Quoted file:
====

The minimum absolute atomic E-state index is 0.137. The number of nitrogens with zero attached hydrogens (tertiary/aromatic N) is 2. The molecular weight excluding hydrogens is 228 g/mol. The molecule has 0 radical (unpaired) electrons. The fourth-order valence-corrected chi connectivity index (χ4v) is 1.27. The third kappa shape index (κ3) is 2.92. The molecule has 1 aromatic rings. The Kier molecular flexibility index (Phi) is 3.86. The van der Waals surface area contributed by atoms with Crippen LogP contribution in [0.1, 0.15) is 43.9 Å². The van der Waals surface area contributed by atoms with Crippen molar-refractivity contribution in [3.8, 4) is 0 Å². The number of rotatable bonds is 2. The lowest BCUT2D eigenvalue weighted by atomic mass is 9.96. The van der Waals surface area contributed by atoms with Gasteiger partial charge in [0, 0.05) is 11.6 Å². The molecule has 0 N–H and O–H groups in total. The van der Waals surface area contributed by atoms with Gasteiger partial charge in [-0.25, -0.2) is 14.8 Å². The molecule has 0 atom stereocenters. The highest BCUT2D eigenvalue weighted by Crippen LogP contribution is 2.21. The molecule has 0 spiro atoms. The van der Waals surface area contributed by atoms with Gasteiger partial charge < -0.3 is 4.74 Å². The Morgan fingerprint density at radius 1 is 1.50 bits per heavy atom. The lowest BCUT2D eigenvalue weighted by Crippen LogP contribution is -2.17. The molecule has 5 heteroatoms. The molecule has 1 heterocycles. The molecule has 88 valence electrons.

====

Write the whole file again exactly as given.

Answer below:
The minimum absolute atomic E-state index is 0.137. The number of nitrogens with zero attached hydrogens (tertiary/aromatic N) is 2. The molecular weight excluding hydrogens is 228 g/mol. The molecule has 0 radical (unpaired) electrons. The fourth-order valence-corrected chi connectivity index (χ4v) is 1.27. The third kappa shape index (κ3) is 2.92. The molecule has 1 aromatic rings. The Kier molecular flexibility index (Phi) is 3.86. The van der Waals surface area contributed by atoms with Crippen LogP contribution in [0.1, 0.15) is 43.9 Å². The van der Waals surface area contributed by atoms with Crippen molar-refractivity contribution in [3.8, 4) is 0 Å². The number of rotatable bonds is 2. The lowest BCUT2D eigenvalue weighted by atomic mass is 9.96. The van der Waals surface area contributed by atoms with Gasteiger partial charge in [0, 0.05) is 11.6 Å². The molecule has 0 N–H and O–H groups in total. The van der Waals surface area contributed by atoms with Gasteiger partial charge in [-0.25, -0.2) is 14.8 Å². The molecule has 0 atom stereocenters. The highest BCUT2D eigenvalue weighted by Crippen LogP contribution is 2.21. The molecule has 0 spiro atoms. The van der Waals surface area contributed by atoms with Gasteiger partial charge < -0.3 is 4.74 Å². The Morgan fingerprint density at radius 1 is 1.50 bits per heavy atom. The lowest BCUT2D eigenvalue weighted by Crippen LogP contribution is -2.17. The molecule has 5 heteroatoms. The molecule has 1 heterocycles. The molecule has 88 valence electrons.